Article in brief:
- This study’s findings suggest that today’s reprocessing practices may not be sufficient to prevent all endoscope-related infections.
- Several reports published in the U.S. and Europe document an association between patient exposures to a flexible endoscope and outbreaks of CRE and related multidrug-resistant organisms despite apparent adherence by staff to published endoscope reprocessing practices.
- These findings are not limited to duodenoscopes.
- Risk factors for a “reprocessed” flexible endoscope to remain contaminated are identified.
- Updated guidance is provided to prevent multidrug-resistant bacterial infections.
The following abstract highlights the recommendations of a more comprehensive article to be published soon.
September 27, 2022 (4:46 pm): Flexible endoscopes are used to perform millions of diagnostic and therapeutic procedures each year in the U.S. The meticulous cleaning and disinfection (or sterilization) of these complex reusable devices — also known as “endoscope reprocessing” — is crucial to public health and the prevention of antibiotic-resistant bacterial infections.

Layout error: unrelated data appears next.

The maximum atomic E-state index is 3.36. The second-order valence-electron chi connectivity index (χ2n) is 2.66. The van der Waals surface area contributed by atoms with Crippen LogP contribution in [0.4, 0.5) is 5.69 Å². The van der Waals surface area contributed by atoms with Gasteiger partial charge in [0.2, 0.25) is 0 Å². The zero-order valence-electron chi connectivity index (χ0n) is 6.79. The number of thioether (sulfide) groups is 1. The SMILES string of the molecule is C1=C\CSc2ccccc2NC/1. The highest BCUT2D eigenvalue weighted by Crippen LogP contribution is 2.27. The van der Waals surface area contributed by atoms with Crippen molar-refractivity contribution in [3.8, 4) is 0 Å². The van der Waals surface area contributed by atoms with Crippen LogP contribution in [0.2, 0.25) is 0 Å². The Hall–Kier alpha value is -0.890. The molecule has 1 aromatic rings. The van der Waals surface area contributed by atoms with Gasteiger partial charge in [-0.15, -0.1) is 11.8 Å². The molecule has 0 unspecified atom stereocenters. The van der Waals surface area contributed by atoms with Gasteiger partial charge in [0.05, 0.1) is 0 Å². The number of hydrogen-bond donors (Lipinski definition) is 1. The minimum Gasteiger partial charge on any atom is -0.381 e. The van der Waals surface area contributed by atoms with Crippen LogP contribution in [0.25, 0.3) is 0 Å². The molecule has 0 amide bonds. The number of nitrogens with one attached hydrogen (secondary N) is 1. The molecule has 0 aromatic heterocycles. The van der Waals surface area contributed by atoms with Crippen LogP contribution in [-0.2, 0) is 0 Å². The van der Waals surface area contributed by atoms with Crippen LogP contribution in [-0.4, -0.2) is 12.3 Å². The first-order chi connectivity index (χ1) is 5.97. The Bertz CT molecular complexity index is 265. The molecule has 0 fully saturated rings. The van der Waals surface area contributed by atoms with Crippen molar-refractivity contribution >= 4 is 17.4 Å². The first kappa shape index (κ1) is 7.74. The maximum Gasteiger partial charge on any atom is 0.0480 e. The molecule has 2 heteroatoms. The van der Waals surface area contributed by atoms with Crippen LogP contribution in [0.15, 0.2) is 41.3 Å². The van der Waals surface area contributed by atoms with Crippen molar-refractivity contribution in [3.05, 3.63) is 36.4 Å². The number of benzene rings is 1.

According to the U.S. Centers for Disease Control and Prevention, each year in the U.S. antibiotic-resistant bacteria and fungi are responsible for almost 3 million infections and 35,000 deaths. Based on these data, the CDC in 2019 calculated that “on average, someone in the United States gets an antibiotic-resistant infection every 11 seconds and every 15 minutes someone dies.”
Gastrointestinal (GI) endoscopes are a type of flexible endoscope. Other examples of a flexible endoscope include bronchoscopes, ear-nose-throat (“ENT”) endoscopes, and urological endoscopes.
Endoscope reprocessing is a multistep, detail-oriented process that also includes visually inspecting the endoscope for both damage and contamination with bioburden, testing the endoscope for leaks, and safely storing the endoscope according to manufacturer instructions following high-level disinfection or sterilization.
Several publicized outbreak investigations linked a flexible endoscope to infections of carbapenem-resistant Enterobacteriaceae — also known as “CRE” — or related multidrug-resistant organisms. The mortality rates for patients infected with such “superbugs” can be as high as 50%, or higher.
Colonoscopes, duodenoscopes, and gastroscopes are examples of a GI endoscope.